Thursday, July 08, 2010

Most of the Gender Pay Gap Disappears After Controlling for Marriage and Having Children

The Department of Labor recently released its annual study Highlights of Women’s Earnings in 2009 and opens the report with the following statement:

"In 2009, women who were full-time wage and salary workers had median weekly earnings of $657, or about 80 percent of the $819 median for their male counterparts. In 1979, the first year for which comparable earnings data are available, women earned about 62 percent as much as men. After a gradual rise in the 1980s and 1990s, the women's-to-men's earnings ratio peaked at 81 percent in 2005 and 2006."

MP: Doesn't the BLS' use of the term "male counterparts" (Webster definition: "one remarkably similar to another") imply an "apples to apples" comparison between male and females workers, as if all relevant explanatory factors have been controlled for, i.e. the ceteris paribus condition has been imposed?

In the chart above, BLS data show that marriage and having children affect male and female earnings differently, so that men and women workers can't really be considered "counterparts" in a statistical sense, and any unadjusted comparisons would be comparing apples to oranges.  For example, single women earn about 95% of what men earn, but married women earn 75.6% of what married men earn (from Table 1), and married women with children between the ages of 6-17 earn 70.25% of their male "counterparts" (Table 8).  Also from Table 8, for the marital status that includes "never married, divorced, separated and widowed," and with "no children under 18 years old," women in that group make 96.3% of their "male counterparts." 

According to the BLS report, marriage and motherhood can explain a large portion of the gender pay gap.  


At 7/09/2010 8:40 AM, Anonymous Anonymous said...

I'm not sure how this shows that there is no gender discrimination, because if that were the case, then why wouldn't men who had children also suffer an income setback? What it shows is that in relationships with children, where both parents may be employed, the woman is seen as being encumbered while men are not. So MOTHERS are discriminated against. In fact, career counselors tell women NEVER to say that they have children in an interview because it counts against them so strongly. As a woman who has experienced gender discrimination as a single woman and as a mother who has been told to hide any evidence of having children on linkedin, I would say this is still gender discrimination.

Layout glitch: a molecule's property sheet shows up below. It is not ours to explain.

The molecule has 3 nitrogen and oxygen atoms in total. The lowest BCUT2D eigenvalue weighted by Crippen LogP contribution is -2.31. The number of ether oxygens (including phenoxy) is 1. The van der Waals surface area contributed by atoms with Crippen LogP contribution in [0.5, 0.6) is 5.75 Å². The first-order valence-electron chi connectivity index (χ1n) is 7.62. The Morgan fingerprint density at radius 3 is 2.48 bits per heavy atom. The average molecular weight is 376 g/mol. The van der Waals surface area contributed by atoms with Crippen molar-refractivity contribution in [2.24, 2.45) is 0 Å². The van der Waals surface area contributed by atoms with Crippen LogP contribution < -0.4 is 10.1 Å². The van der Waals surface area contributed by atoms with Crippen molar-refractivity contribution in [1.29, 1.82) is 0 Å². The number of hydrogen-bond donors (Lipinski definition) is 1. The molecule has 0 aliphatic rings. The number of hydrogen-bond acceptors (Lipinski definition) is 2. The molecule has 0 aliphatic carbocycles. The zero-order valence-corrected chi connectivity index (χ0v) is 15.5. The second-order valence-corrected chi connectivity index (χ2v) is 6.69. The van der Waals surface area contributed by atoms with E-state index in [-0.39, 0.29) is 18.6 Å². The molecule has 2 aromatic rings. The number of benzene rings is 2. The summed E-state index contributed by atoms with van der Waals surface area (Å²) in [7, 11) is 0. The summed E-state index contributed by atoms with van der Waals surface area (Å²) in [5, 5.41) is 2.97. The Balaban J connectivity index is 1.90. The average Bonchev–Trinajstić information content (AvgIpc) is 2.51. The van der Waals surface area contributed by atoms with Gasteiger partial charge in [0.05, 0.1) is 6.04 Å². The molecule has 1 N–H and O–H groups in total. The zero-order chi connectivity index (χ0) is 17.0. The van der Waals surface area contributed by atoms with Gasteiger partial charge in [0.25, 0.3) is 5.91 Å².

At 7/09/2010 9:07 AM, Anonymous Anonymous said...

So really we can say there is a 3.7% pay discrimination against women, and nearly a 30% one against mothers? That fits with everything I've heard before.

And to the above poster, as a man, I've been told many times to hide the fact I have kids in interviews too. Employers are keen to the fact that children take commitment that may distract from work. And since in America the wife tends (nto always) to be the primary caregiver it impacts them more then the husband.

At 7/09/2010 11:23 AM, Anonymous Ian Random said...

I don't know why, but women where I work love to work part time even if they have no kids at home. That is they started fulltime and requested part time status.

At 7/09/2010 11:54 AM, Anonymous Anonymous said...

Yeah this clearly still shows a gender gap. There may be less discrimination against single women without children but clearly shows discrimination against married women with children. This will be the next step in overcoming and hopefully be a generational thing.

This also stems from a very American concept that "working hard" equals working longer hours. This is a fallacy and very misdirected. The opposite is actually true - longer hours equals decreased productivity per hour and overall.

At 7/09/2010 12:36 PM, Anonymous Anonymous said...

I wonder if munch in the way of statistics exsist for other countries (I think scandinavia) that give significant time off for fathers after the birth of a child. If missing that time sets them back an equivollent amount.

Also as to the accuracy of the data, is 3% significant?

-Anon 9:07 AM

At 7/09/2010 1:18 PM, Anonymous Anonymous said...

Thomas Sowell covers this at length in at least one of his books (I think Basic Economics is one). It's worth reading all the facts. There seems to be "discrimination" against lifestyle and career choice more than anything, if that's even possible.

At 7/09/2010 1:25 PM, Blogger Marko said...

I know that tall men on average make more money than short men. I would like to see the chart on blond women verses brunettes and red heads - bet there are differences there too. I would also like to see the differences in pay based on where you went to college, and based on your political opinions, and what you had for breakfast.

What would be surprising is if everyone made exactly the same pay regardless of who you are. That is not true even among government employees. If more government regulation was the solution to this, wouldn't government employees all get exactly the same pay? Maybe they are not regulated by the government enough.

According to the declaration of independence, the purpose of government is to secure the rights to life, liberty and the pursuit of happiness. To me, that doesn't include regulating wages, so I wouldn't do that. Let the market decide what people are worth in the market place. If someone mistreats you, sue them under a tort theory at common law, or get a new job. Better yet, start your own business.

At 7/09/2010 2:17 PM, Blogger Milton Recht said...